Performance of Lateritic Soils Stabilized with Both Crushed Rock Aggregates and Carbon Black as a Pavement Base Layer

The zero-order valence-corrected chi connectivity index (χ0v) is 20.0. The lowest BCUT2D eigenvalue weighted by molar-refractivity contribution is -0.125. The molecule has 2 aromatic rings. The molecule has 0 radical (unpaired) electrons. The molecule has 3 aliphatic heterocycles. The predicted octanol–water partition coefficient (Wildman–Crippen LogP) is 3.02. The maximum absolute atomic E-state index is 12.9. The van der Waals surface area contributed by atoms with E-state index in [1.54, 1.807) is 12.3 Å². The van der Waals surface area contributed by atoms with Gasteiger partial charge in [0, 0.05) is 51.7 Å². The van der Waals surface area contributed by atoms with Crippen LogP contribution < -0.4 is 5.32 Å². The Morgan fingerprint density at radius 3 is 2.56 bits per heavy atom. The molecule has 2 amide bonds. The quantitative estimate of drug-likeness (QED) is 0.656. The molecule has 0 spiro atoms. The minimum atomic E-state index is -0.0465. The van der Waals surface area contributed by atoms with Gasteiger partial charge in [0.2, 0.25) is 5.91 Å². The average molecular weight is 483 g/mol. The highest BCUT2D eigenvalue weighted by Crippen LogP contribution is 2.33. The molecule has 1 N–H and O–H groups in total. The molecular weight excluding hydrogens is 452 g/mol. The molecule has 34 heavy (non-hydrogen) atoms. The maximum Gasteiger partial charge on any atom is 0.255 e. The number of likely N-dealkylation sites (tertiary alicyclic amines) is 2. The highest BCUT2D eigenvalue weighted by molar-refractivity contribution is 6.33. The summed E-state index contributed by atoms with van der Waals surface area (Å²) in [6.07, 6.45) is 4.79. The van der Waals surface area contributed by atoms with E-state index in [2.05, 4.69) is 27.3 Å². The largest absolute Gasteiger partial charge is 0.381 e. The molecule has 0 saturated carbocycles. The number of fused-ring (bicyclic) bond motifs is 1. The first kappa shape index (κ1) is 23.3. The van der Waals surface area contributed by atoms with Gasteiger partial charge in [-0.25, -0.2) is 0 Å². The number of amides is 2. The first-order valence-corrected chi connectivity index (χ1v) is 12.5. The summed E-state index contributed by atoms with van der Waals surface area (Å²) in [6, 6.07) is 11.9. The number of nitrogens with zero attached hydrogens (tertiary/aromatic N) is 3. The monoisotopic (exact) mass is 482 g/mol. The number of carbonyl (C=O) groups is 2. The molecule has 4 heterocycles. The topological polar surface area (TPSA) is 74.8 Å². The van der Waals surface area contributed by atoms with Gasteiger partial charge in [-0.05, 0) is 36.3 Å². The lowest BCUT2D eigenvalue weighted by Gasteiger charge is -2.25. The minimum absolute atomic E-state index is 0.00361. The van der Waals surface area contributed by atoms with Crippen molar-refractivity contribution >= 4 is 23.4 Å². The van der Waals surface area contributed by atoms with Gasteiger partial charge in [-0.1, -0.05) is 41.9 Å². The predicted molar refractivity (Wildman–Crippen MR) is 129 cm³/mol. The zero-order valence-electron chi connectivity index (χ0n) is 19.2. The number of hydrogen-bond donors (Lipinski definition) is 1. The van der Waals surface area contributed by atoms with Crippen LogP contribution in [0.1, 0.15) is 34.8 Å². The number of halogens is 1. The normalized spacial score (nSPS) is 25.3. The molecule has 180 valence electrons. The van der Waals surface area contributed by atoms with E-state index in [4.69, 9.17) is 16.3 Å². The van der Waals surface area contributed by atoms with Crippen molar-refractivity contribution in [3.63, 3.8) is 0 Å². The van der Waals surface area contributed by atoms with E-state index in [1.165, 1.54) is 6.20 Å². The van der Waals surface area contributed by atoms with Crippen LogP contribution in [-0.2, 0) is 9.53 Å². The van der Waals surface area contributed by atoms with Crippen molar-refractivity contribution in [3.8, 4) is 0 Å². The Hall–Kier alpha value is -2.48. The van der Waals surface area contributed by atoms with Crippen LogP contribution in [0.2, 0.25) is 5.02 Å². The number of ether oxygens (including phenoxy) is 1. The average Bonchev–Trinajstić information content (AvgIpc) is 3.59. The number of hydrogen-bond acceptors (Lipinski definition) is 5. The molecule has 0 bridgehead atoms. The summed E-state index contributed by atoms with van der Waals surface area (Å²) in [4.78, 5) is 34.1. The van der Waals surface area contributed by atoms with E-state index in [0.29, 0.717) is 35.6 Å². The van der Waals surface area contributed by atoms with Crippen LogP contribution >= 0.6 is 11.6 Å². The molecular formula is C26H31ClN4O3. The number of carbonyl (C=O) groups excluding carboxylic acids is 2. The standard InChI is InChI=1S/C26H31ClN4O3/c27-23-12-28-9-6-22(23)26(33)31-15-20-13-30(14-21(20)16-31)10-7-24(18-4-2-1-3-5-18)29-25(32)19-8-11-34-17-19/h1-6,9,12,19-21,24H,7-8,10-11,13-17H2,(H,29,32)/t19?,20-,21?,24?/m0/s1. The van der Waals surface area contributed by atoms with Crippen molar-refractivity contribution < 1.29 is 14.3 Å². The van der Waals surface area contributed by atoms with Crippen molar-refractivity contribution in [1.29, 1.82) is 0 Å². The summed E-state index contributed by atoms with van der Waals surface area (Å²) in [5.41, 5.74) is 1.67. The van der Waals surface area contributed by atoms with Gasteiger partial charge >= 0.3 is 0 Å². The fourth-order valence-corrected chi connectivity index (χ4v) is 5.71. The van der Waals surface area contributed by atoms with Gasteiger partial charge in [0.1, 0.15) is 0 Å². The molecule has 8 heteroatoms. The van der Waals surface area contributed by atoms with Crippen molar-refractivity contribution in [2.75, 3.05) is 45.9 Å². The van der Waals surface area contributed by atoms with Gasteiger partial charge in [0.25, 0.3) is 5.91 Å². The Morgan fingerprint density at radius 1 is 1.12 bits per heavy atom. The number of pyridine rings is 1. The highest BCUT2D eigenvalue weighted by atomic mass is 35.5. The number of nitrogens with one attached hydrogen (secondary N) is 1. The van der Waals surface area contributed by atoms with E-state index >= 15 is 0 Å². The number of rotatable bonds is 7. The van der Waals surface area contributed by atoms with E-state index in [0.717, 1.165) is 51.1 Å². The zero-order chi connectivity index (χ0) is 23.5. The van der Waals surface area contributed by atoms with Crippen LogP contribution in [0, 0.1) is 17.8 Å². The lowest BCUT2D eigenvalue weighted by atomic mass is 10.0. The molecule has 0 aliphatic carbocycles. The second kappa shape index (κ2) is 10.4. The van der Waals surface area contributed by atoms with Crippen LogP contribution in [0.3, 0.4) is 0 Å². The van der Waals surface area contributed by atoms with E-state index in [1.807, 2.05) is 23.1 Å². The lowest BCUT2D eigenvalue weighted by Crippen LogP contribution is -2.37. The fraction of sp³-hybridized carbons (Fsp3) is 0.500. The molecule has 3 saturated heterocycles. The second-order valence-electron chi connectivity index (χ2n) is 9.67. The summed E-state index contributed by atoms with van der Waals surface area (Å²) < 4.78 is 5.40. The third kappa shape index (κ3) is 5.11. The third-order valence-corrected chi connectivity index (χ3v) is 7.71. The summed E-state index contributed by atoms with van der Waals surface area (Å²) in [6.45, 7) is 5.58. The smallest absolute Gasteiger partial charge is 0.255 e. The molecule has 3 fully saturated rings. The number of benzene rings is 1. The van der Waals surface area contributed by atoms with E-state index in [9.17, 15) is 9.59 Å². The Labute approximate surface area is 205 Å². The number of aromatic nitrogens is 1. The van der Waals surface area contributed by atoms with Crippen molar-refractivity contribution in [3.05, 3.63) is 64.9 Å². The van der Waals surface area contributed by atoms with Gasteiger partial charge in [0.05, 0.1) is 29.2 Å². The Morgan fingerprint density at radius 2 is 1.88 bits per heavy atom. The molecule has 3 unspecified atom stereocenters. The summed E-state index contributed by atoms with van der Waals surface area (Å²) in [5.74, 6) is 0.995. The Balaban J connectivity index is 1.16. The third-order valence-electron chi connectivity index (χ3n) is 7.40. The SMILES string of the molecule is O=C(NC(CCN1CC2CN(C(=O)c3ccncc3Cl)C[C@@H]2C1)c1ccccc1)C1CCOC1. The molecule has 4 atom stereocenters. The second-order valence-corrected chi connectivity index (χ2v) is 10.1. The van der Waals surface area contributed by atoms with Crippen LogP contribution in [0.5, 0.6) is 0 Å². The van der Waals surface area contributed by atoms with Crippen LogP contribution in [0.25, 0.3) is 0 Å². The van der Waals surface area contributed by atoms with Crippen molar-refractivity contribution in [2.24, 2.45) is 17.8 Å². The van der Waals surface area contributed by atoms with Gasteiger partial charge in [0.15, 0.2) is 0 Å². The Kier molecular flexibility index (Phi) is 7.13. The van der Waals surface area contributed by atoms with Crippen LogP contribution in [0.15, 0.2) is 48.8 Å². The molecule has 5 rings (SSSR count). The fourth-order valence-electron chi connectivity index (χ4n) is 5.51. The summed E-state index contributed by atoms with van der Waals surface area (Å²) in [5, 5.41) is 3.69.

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The increased crushed rock aggregate consumption resulting from road construction has greatly contributed to the depletion of national rocks in Uganda, hence environmental degradation. The purpose of this study was therefore to investigate the use of carbon black in reduction on the amount of crushed rock aggregates used in mechanical stabilization of unsuitable lateritic soils for road base construction. Preliminary tests on the lateritic soil were carried out to determine if the soil required stabilization. The test results classified the soil as Clayey Gravel with Sand of high plasticity based on the Unified. Soil Classification System (USCS) and it required stabilization for use on road base. The combined effect of carbon black and crushed rock aggregates was investigated based on the compaction characteristics, Atterberg Limits, Particle size distribution and California Bearing Ratio tests. Results obtained were analyzed graphically and a blend of 50% lateritic soil, 40% aggregates and 10% carbon black was found to be the most effective in producing a suitable base material. It gave a CBR of 69.4 at 95% relative compaction and a plasticity index of 7 which meet the requirements of CBR above 60% as per the General Specifications for Road and Bridges (2004) of the Ministry of Works, Housing and Communication in Uganda. In relation to previous research, by Jjuuko et al. (2014) which recommended 50% aggregates and 50% lateritic soil, there is a 10% reduction in crushed rock aggregate consumption.